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Taking your pet abroad if there’s no Brexit deal

With the upcoming exit from the European Union, certain changes will occur to laws involved with the movement of animals in and out of the country.

The government has published contingency plans for what will happen to the PETS travel scheme in the different scenarios which may happen in March 2019, including what will happen in the event of a ‘no deal’ Brexit. Here is a link to the website with the full details.

To try and help you decide if this affects you, here is a summary of the potential changes:

Before 29th March 2019

Under the EU Pet Travel Scheme, owners of dogs, cats and ferrets can travel with their animals to and from EU countries provided they hold a valid EU pet passport. This means you must take your pet to the vet at least 21 days before you intend to travel so that we can vaccinate your pet against rabies and ensure that they have a valid pet passport.

After 30th March 2019

When the UK leaves the EU, it will be put into one of three categories, dependant on its animal health status: ‘listed: Part1’, ‘listed: Part 2’ or ‘unlisted’.

What this means to pet owners will depend on the category.
Part 1 listed
Means they operate under the same EU Pet Travel Scheme rules as the EU member states. Therefore, no change to current rules.
Part 2 listed
Means additional conditions will apply. The rabies vaccination rules will remain the same, however, a vet will need to issue a health certificate confirming the pet is appropriately identified and vaccinated against rabies. This is in addition to your pet’s Pet Passport, must be done within 10 days of travel to the EU and is valid for four months of onward travel. This must be done each time your pet travels to the EU.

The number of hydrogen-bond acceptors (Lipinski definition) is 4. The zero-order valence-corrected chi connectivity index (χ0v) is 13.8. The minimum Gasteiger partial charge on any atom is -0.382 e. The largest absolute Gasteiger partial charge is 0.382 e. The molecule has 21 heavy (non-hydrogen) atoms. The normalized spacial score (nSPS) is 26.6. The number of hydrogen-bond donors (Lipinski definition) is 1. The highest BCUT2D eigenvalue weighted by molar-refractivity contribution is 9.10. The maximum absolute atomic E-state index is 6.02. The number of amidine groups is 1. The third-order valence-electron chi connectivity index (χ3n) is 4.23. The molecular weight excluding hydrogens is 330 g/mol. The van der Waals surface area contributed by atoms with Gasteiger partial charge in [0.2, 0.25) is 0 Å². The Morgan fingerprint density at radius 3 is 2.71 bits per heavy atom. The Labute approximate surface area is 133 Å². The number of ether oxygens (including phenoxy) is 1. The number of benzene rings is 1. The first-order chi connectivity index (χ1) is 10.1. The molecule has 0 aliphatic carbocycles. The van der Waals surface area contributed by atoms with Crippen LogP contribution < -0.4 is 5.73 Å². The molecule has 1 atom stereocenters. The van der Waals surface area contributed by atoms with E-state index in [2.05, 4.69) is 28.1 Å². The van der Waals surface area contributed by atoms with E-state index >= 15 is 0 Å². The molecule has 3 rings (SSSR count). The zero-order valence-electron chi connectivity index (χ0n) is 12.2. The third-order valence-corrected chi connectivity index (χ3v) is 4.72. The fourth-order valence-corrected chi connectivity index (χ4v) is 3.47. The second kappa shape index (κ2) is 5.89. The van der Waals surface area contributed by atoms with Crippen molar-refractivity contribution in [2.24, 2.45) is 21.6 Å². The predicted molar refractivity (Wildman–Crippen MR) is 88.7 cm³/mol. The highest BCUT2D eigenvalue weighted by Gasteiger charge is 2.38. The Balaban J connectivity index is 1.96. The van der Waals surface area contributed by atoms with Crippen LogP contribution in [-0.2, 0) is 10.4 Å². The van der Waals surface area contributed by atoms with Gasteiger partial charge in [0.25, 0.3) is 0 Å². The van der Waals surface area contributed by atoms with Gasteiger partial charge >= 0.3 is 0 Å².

Unlisted
If the UK leaves the EU in March 2019 with no deal, it would become a third country for the purposes of the EU Pet Travel Scheme. In this case, several changes will be made to the way you travel to the EU with your pet. Please discuss with your vet about travel to the EU at least four months in advance. This means pet owners intending to travel to the EU on 30 March 2019 would need to discuss requirements with their vet before the end of November 2018.

Changes in the event of a ‘no deal’ Brexit:

Rabies vaccination
  • A blood test to demonstrate sufficient levels of rabies antibody must be carried out a minimum of 30 days after a rabies vaccination. If the animal is up to date with its rabies vaccination (i.e. has had a rabies vaccination within the last 3 years), this blood test can be done immediately.
  • If the result shows sufficient levels of antibody, a three-month waiting period before travel would still be required from the date the blood was drawn to ensure no rabies symptoms develop.
  • If the antibody levels are insufficient then the rabies vaccine must be given again and the bloods repeated after 30 days.
  • Provided a pet’s rabies vaccinations are kept up to date once a test has shown a satisfactory blood level, the blood test does not need to be taken again.
Health certificates to travel to the EU
  • A vet will need to issue a health certificate confirming the pet is appropriately identified and vaccinated against rabies.
  • This is in addition to your pet’s Pet Passport, must be done within 10 days of travel to the EU and is valid for four months of onward travel. This must be done each time your pet travels to the EU.
Arriving in the EU
  • On arrival in the EU, pet owners travelling with their pets would be required to report to a designated Travellers’ Point of Entry (TPE). At the TPE, the pet owner would be asked to present proof of microchip, vaccination and the blood test result alongside their pet’s health certificate.
  • No quarantine of your pets will happen with the changes in rules.
As always, please feel free to contact us here at Garden Vets with any questions or concerns you may have.
Copyright © 2018 Garden Veterinary Group, All rights reserved.


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